The Telegraph
Since 1st March, 1999
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Harbinson wedge in Cancun talks

New Delhi, July 24: Trade negotiations at the Cancun ministerial meeting in September will be vertically split over the controversial Harbinson text that covers issues relating to agriculture as developing countries feel it will badly compromise their interests.

The Harbinson text — which has been formulated by Stuart Harbinson, chairman of WTO’s council of agriculture (CAP) — provides for a reduction in tariff lines that developing countries like India find objectionable.

India and the other developing countries plan to scuttle all discussion on the Harbinson text and will instead press for implementation of the softer tariff reduction schedule spelt out under the Uruguay Round.

The Harbinson formula enjoins developing countries to commit to sharper tariff reductions on agro products than the Uruguay Round. India and other countries wanted a development box under the agreement on agriculture to address their livelihood and food security concerns.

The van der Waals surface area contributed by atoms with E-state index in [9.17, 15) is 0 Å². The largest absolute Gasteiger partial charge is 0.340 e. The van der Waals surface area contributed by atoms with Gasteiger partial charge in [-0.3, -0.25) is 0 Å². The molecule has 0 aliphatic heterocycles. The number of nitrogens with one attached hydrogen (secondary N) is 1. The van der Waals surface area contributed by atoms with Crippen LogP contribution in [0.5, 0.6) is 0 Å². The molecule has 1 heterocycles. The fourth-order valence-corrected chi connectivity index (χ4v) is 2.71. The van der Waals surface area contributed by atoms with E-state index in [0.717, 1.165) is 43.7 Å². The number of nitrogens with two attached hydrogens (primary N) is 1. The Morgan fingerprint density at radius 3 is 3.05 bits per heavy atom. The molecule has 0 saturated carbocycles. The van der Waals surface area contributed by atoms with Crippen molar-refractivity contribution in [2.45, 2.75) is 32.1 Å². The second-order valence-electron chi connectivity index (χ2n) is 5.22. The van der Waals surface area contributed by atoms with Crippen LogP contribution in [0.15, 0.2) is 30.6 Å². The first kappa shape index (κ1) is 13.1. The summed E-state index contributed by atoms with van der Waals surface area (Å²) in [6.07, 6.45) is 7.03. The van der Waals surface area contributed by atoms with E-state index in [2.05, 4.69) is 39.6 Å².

“Countries like the European Union, the US and the Cairns groupe have opposed such an idea and are also against the concept of special products given to the developing countries,” said R Gopalan, joint secretary, department of commerce at a seminar on WTO negotiations in agriculture organised by the Federation Indian Chambers of Commerce and Industry (Ficci).

“The developed countries have however indicated that they could accept only 20 agriculture tariff lines, provided the Harbinson approach to tariff reduction is accepted,” he added.

However, India and other 75 members countries want to follow the Uruguay round formula of average tariff reduction for agricultural commodities. Gopalan said India has around 692 tariff lines under agriculture. “If we go by the US approach, only 2 per cent of our tariff lines would qualify as special products,” he said.

Speaking on the occassion, Gokul Patnaik, member of Ficci’s taskforce on agriculture, cautioned that the basic flaw in the Harbinson text is that it does not define subsidies well.

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